They show also doesn't ignore what happened in the first season.  Dexter's sister Deb (Jennifer Carpenter, who is married to star Michael C. Hall) is having a lot of trouble dealing with the fact that her fiancée was a serial killer and tried to murder her.  She's moved in with Dexter and is terrified to be alone, something that's both realistic and creates some more than minor difficulties.
These various subplots all intertwine nicely, giving the show some nail-biting suspense moments and a lot of momentum.  Sitting down to watch this season for the first time, I raced through the episodes hardly noticing the time flying by.  It's a show you don't want to turn off.

The only real complaint I have is the characterization of
Lt. Esme Pasquale, a female super-star in the ranks of law enforcement who's personal life starts to unravel.  I've known a lot of tough women in my day and when they run into trouble, yes they can fall apart, but never publically.  The way she would act in front of the officers who were subordanant to her was very hard to swallow, no matter how much pain she was experiancing.  This isn't a large part of the show however and doesn't ruin the season.
The Blu-ray Disc:

The 12 episodes that make up the second season of Dexter come on three Blu-ray discs contained in a slightly larger than single-width case.  A page in the middle holds two discs (one on each side of the page so they aren't overlapping) while the third is attached to the right side.     
Presented with a 1.78:1 1080p AVC MPEG-4 encoded image, this set looks very good, just as good as season one.  There is a lot of detail in the picture, and many times the image just leaps off the screen, especially in the bright exterior scenes.  The colors are outstanding, reproducing the lush greens of the Miami setting as well as the deep red blood splatters that Dexter analyses with great care.  Some of the darker scenes do have a bit of grain in them, but this was a minor concern.
The show comes with a 5.1 Dolby TrueHD soundtrack that works well for the show.  Being mainly dialog based, there aren't a lot of fancy audio effects but the show does throw some sound to the rears, mainly background music.  There are also some unexpected sound effects positioned nicely around the room a doorbell ringing behind you for example, that are spare but work nicely.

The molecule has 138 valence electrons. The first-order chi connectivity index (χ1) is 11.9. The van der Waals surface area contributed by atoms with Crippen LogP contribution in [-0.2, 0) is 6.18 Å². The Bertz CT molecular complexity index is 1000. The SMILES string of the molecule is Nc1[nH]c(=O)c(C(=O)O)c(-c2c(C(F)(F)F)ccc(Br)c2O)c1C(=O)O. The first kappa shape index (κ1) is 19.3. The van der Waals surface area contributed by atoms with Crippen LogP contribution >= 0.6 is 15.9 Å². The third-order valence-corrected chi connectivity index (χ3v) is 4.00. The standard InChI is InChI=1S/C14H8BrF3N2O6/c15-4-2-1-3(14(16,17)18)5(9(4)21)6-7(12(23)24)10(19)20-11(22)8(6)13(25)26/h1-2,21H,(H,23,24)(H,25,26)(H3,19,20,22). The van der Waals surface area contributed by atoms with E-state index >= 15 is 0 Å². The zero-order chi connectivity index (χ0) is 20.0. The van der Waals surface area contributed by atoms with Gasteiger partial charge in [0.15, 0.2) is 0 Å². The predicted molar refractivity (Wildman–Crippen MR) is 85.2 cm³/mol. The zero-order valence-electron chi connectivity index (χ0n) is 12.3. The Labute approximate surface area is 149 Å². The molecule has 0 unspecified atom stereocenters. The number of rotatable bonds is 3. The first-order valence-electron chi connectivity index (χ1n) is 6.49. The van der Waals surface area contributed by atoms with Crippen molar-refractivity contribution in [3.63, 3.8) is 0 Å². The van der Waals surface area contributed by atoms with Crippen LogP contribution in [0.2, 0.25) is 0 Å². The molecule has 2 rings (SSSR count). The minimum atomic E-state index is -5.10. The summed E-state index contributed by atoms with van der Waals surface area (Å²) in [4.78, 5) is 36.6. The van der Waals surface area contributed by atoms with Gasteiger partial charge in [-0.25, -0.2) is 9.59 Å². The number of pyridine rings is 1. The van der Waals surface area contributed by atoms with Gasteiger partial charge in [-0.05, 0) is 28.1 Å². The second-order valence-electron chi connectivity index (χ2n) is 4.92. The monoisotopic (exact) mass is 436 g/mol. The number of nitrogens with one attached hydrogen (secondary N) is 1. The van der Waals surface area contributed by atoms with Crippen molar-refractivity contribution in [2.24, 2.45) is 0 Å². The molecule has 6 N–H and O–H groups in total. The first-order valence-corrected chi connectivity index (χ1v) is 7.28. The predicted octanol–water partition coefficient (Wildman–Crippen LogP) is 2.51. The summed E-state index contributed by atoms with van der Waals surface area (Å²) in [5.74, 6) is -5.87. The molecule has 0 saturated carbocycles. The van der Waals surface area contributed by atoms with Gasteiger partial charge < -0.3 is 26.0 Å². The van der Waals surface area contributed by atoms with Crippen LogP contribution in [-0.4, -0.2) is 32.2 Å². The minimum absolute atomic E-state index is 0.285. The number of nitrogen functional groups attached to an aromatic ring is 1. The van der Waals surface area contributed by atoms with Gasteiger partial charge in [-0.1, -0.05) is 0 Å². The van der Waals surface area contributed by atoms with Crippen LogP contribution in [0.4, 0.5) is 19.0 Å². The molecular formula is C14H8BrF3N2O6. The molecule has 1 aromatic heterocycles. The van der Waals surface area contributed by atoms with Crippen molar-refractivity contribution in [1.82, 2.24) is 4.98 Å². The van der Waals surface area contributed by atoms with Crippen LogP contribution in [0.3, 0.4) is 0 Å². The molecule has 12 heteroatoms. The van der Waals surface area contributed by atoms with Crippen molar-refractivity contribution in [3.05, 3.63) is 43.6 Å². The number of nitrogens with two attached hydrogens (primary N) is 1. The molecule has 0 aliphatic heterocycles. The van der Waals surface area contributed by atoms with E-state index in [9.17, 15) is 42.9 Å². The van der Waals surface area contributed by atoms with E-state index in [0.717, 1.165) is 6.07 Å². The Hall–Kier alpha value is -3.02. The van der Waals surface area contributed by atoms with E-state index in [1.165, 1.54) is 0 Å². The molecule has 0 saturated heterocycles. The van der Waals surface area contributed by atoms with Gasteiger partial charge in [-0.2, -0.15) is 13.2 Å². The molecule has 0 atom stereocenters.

As with the first season, the extras are a bit anemic.  Most of the extras that are 'included' have to be accessed via Blu-ray Live.  First off the early adopters who don't have a Blu-ray Live enabled player are just plain screwed, as are the people who don't have their house networked.  Also, I have to wonder how long the content will be available.  I have DVDs that are going on ten years old that I still enjoy.  In a decade is Showtime still going to be hosting these on-line extras?  I don't think so.  The Blu-ray Live downloadable features include episodes of another Showtime program The United States of Tara, some podcasts from star Michael C. Hall, a series of Dark Avenger shorts, and the featurette Blood Fountains.
In any case there are some bonus materials on the discs themselves.  Well, one item.  A short trivia game Tools of the Trade.  *Yawn*.  I was disappointed that the first season only had a couple of commentary tracks, but this set doesn't even have that.  A real disappointment.
Final Thoughts:
When I first heard of Dexter I assumed that it was a 'race to the bottom' exploitation show.  I couldn't have been more wrong, as this second season proves.  It's an interesting and entertaining show that is tightly written and well produced.  Filled with a wonderful cast the show is slightly addictive, it's hard to stop watching after just two or three episodes.  This second season is markedly better than the first one, and that's saying a lot.  Add to that the wonderful image and effective sound, and you've got a winner.  Highly Recommended.
Note: The images in this review are not from the Blu-ray disc and do not necessarily represent the image quality on the disc.